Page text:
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Is microevolution the only emergency exit in a warming world?: temperature influences egg laying but not its underlying mechanisms in great tits

Caro, Samuel P.; Schaper, Sonja V.; Dawson, Alistair; Sharp, Peter J.; Gienapp, Phillip; Visser, Marcel E.. 2013 Is microevolution the only emergency exit in a warming world?: temperature influences egg laying but not its underlying mechanisms in great tits. General and Comparative Endocrinology, 190. 164-169. 10.1016/j.ygcen.2013.02.025

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Abstract/Summary

Many bird species have advanced their seasonal timing in response to global warming, but we still know little about the causal effect of temperature. We carried out experiments in climate-controlled aviaries to investigate how temperature affects luteinizing hormone, prolactin, gonadal development, timing of egg laying and onset of moult in male and female great tits. We used both natural and artificial temperature patterns to identify the temperature characteristics that matter for birds. Our results show that temperature has a direct, causal effect on onset of egg-laying, and in particular, that it is the pattern of increase rather than the absolute temperature that birds use. Surprisingly, the pre-breeding increases in plasma LH, prolactin and in gonadal size are not affected by increasing temperature, nor do they correlate with the onset of laying. This suggests that the decision to start breeding and its regulatory mechanisms are fine-tuned by different factors. We also found similarities between siblings in the timing of both the onset of reproduction and associated changes in plasma LH, prolactin and gonadal development. In conclusion, while temperature affects the timing of egg laying, the neuroendocrine system does not seem to be regulated by moderate temperature changes. This lack of responsiveness may restrain the advance in the timing of breeding in response to climate change. But as there is heritable genetic variation on which natural selection can act, microevolution can take place, and may represent the only way to adapt to a warming world.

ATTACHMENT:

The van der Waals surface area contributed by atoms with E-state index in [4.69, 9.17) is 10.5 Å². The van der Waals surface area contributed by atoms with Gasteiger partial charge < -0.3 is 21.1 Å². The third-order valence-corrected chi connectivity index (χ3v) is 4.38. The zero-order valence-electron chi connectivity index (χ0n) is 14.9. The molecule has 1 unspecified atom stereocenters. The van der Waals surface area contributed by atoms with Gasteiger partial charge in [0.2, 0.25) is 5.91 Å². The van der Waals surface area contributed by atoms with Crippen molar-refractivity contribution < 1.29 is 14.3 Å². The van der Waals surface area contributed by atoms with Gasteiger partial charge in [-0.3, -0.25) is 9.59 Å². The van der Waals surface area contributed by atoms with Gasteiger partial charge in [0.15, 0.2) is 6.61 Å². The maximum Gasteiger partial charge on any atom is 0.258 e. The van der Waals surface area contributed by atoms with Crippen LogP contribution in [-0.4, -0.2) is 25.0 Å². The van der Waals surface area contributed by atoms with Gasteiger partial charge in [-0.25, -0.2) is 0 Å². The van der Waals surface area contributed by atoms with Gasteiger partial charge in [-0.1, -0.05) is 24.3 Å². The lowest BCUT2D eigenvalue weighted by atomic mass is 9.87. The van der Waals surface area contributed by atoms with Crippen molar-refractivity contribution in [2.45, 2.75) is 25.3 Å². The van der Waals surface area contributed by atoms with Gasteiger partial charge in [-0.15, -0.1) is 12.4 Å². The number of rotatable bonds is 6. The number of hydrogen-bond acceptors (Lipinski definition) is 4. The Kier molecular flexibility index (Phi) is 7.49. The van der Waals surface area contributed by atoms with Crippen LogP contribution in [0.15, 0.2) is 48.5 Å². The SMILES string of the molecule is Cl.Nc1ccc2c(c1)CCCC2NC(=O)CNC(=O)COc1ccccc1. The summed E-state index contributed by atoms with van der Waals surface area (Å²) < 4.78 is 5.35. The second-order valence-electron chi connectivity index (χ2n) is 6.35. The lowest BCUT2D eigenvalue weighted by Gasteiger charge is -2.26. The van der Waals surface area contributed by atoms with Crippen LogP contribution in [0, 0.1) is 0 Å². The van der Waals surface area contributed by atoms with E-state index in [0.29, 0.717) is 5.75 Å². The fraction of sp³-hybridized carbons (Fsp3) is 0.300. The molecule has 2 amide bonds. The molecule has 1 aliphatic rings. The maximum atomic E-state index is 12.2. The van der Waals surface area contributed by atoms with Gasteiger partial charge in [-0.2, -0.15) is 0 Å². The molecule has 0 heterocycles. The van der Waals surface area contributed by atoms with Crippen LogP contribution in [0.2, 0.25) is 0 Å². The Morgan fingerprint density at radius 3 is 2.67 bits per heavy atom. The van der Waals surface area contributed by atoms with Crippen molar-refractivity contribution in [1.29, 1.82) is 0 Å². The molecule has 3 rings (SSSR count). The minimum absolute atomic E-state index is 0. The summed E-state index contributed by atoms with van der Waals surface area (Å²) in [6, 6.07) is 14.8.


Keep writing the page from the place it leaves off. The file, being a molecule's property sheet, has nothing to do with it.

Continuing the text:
Item Type: Publication - Article
Digital Object Identifier (DOI): 10.1016/j.ygcen.2013.02.025
Programmes: CEH Topics & Objectives 2009 - 2012 > Biodiversity > BD Topic 2 - Ecological Processes in the Environment > BD - 2.4 - Estimate the impact of the main drivers and pressures on biodiversity ...
CEH Topics & Objectives 2009 - 2012 > Biodiversity > BD Topic 2 - Ecological Processes in the Environment
CEH Sections: Watt
ISSN: 0016-6480
Additional Keywords: adaptation, heritability, climate change, phenology, Parus major, Cyanistes caeruleus, endocrinology, seasonal timing
NORA Subject Terms: Ecology and Environment
Zoology
Biology and Microbiology
Date made live: 15 Aug 2013 10:06 +0 (UTC)
URI: http://nora.nerc.ac.uk/id/eprint/502923

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